Quite. Behind the facade of wisecracks that never quite work (his staff clearly laugh too much at his baffling "jokes") is a man who may be coming apart. To have gambled a Presidency on his gut instincts, the whole time invoking the spirits of Churchill, Roosevelt, Reagan and Thatcher, and then botched it is bad enough.
Now he rather insanely invokes Vietnam, as he did in a speech to US veterans last week, as proof he is right to stand against cutting and running from this contemporary quagmire.
Were America to withdraw, it would compound earlier errors by precipitating regional meltdown. But a new President is required before the fight against Islamic fundamentalist terrorism can be recalibrated.
Bush is too identified with failure to even attempt to write the next chapter in the story of a conflict that threatens to last generations.
We have been somewhere like this before. President Truman was faster than his apparently more sophisticated rivals to identify the global Communist threat after 1945, but was punished by the American public for his faltering military response.
America had to endure the setbacks of Vietnam, the collapse of the Johnson presidency and an existential crisis of confidence before it won the Cold War in the 1980s, with our not inconsiderable assistance.
Bush should be seen in that context: he identified the challenge and bungled his response. We have to hope Hillary Clinton or Rudy Giuliani will study his failures and learn how this struggle can be waged more effectively.
The danger in Britain is that we confuse Bush's failure with Western defeat. If so, we could retreat to a pre-Falklands view of our place in the world.
Just as Suez in 1956 marked our decline, 1982 was the rebirth of a British spirit of confidence. We should ensure that, after Basra, we do not conclude we can only accept what comes our way rather than help shape events.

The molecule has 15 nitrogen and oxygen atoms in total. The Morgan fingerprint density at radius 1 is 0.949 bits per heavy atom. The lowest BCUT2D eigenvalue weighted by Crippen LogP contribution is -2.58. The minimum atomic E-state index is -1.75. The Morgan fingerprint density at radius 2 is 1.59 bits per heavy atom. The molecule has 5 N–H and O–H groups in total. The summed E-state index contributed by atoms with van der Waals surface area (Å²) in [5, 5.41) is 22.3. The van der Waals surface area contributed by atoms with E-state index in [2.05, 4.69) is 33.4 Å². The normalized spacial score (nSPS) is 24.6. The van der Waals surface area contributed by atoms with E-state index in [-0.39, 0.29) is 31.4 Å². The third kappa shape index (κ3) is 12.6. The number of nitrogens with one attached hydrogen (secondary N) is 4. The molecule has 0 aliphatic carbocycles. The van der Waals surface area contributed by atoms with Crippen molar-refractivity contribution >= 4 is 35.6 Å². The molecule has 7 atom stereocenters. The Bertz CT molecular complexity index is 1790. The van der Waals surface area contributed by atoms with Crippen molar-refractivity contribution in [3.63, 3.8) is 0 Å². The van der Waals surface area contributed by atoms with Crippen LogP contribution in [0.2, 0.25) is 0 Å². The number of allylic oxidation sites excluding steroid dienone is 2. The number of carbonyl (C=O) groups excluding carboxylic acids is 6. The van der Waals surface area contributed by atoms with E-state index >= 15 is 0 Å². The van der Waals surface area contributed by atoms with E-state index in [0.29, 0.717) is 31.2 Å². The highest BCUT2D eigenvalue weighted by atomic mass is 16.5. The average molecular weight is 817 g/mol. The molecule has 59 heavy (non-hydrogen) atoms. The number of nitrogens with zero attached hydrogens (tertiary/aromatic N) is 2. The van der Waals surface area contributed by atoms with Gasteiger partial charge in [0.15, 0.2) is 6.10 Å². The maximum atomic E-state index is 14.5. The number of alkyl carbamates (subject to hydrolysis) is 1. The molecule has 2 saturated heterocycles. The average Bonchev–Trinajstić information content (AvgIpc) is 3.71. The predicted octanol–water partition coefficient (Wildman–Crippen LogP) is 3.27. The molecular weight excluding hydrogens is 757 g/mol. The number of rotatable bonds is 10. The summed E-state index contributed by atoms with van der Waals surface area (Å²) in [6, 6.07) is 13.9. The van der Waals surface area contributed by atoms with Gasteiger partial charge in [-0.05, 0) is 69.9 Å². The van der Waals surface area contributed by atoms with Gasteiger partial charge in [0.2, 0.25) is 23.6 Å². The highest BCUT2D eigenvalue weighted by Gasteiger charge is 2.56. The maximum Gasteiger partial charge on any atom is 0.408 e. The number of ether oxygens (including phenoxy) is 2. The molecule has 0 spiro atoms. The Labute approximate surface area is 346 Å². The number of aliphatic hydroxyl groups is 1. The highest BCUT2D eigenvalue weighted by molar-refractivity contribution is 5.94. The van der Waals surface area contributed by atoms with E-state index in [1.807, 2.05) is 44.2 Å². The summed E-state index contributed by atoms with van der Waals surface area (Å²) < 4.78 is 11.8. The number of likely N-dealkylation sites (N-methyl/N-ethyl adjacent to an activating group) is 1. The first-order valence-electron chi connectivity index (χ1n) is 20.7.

It would benefit true British Atlanticists if American politicians and generals treated us with some respect and remembered the following.
Although we owe their wonderful country a considerable historical debt, we should never get it out of proportion or forget the many times we have given our cousins cause to be grateful to Great Britain.
The special relationship should, of course, be a two-way street and it can be rebuilt - but not for at least another 512 days.
America in all its Glory
What a gorgeous shot of Mabry Mill in the Blue Ridge Mountains (Virginia). Such a peaceful, serene setting.
Sitting on the edge of the water. Taking a worm and baiting it on the hook of a line that is attached to a long, thin tree branch. Gently "cast" the line into the water. Now to sit quietly, watching the dragonflies skip across the surface of the calm water. Listening to the frogs calling to one another. All the thoughts of your daily life are no longer with you - all you are thinking about at this moment is the beauty of the trees, where they simply meld into the banks of the water.
Who cares if you ever get a nibble on your line. Just to enjoy this moment that you will never live again. That is life!
Every crime committed by an illegal immigrant should never have happened!!!
Read my posting under Illegal Immigrants.
A quote from President Theodore Roosevelt addressed on immigration in 1907:
"In the first place, we should insist that if the immigrant who comes here in good faith becomes an American and assimilates himself to us, he shall be treated on an exact equality with everyone else, for it is an outrage to discriminate against any such man because of creed, or birthplace, or origin. But this is predicated upon the person's becoming in every facet an American, and nothing but an American ... There can be no divided allegiance here. Any man who says he is an American, but something else also, isn't an American at all. We have room for but one flag, the American flag ... We have room for but one language here, and that is the English language ... and we have room for but one sole loyalty, and that is a loyalty to the American people."